General Election: Hugs and handshakes as Foyle candidates get up close and personal on canvass
Leona O'Neill joins the campaign trail in Foyle as polling day looms
If it is a two-horse race in Foyle, the steeds are on the final stretch, racing around the last of their voters at breakneck speed, picking up babies and dogs for photo opportunities and hugging constituents before heading for what is set to be a photo finish.
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On the doors around the constituency, SDLP candidate Colum Eastwood and Sinn Fein's Elisha McCallion are telling voters that it is too close a race to call and they need them to come out and vote.
Out on the canvass trail in the nationalist Galliagh estate, Elisha McCallion's home turf, she is fielding queries from constituents, phone calls from her children and demands, leaving her hurrying to get to an event celebrating the working women of Derry.
As she marches down the street with a team of eight - including Raymond McCartney MLA and Martina Anderson MEP - behind her, she shows no signs of the election fatigue the rest of us are suffering.
She tells me she and her husband stayed up until 5am to put up their Christmas decorations, because it was the only time she was not canvassing, and laughs about Gerry Adams turning on her Christmas lights.
Energised, enthusiastic and warm, she hugs constituents on the street, knowing their names and their families, asking about their loved ones and asking them to remember to vote before parting.
She says that thoughts of a united Ireland are prominent on the minds of voters in Galliagh, an area named one of the 20 most deprived neighbourhoods in Northern Ireland.
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"There are a range of issues people are raising at the doors," she says. "Obviously Brexit is on everyone's tongue. In recent days people are quite rightly talking about the crisis in the health service, in education and the need for an Assembly and an Executive, which of course we would agree with.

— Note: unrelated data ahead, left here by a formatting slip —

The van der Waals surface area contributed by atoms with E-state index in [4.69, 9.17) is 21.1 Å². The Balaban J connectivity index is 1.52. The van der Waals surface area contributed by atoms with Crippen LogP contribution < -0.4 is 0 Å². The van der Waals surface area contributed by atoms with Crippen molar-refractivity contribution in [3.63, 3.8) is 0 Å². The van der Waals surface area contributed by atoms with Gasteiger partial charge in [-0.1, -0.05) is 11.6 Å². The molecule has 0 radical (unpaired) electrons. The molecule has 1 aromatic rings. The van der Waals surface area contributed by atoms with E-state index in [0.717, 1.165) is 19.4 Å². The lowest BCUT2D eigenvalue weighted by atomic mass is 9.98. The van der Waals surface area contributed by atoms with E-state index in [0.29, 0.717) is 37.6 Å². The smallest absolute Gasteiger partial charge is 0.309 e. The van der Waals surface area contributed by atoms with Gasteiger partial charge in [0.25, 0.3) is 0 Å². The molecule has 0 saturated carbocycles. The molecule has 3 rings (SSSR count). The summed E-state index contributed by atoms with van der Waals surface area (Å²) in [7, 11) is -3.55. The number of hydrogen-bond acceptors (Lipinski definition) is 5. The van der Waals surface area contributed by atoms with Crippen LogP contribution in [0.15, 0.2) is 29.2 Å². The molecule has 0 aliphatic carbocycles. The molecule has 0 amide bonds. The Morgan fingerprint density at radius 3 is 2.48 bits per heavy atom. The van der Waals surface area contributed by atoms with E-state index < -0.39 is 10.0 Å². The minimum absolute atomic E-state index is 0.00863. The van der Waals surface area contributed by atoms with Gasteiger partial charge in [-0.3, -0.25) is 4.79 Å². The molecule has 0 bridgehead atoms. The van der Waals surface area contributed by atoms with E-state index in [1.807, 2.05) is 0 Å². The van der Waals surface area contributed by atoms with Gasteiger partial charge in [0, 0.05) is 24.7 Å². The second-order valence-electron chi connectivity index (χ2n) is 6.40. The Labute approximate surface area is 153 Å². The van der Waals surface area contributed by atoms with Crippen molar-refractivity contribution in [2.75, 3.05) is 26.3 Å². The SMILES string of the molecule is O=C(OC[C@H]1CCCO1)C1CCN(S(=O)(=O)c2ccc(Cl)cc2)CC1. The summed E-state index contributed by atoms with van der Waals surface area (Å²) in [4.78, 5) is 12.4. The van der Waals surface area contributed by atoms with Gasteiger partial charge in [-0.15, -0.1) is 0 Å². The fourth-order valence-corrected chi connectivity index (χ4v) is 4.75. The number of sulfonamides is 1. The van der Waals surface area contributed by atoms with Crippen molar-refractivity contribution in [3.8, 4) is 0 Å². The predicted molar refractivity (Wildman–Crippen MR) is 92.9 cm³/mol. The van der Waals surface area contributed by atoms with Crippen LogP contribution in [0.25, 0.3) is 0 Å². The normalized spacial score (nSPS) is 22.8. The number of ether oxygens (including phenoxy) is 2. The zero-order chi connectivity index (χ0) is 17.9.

"They are also talking about the longer-term vision for the island of Ireland. Many people are engaged in the conversation around unity. Obviously we want a functioning Assembly sooner rather than later, one that is sustainable with additional funding. We will be doing what we can next week to try and bring that about.
"But the issues that face this constituency in particular, border areas, and indeed the North - whether that is health or education - ultimately are only going to be really fully resolved when we have a new and agreed Ireland."
There is little evidence of the voter desire for a united Ireland during the short time I join the canvass, but there is little doubt of people's affection for Elisha.
She holds hands with an older woman at one door as they discuss the weather and washing powder, before Elisha asks for her vote.
She shares a joke and a hug with another man, home from work in Dublin; she leaves him with a smile and a "don't forget to vote on Thursday". Over in the mixed village of Eglinton, just outside the city, Mr Eastwood's team is assembling in the dark. Among their number is former MP Mark Durkan, who lost his seat to Ms McCallion by just 169 votes, and Mark H Durkan, the Foyle MLA.
Mr Eastwood says that they have been met with frustration about the political situation at the doors, and indeed passionate vows from many voters that they will back him in race this time around.
At every door people want to talk about serious issues that are impacting their families. He listens, offers a solution and asks them to "make a difference" on Thursday.
"At the beginning of the campaign there was a real frustration that we don't have a voice in Westminster with Brexit," he says. "Also the Stormont issue is really annoying people, the lack of government.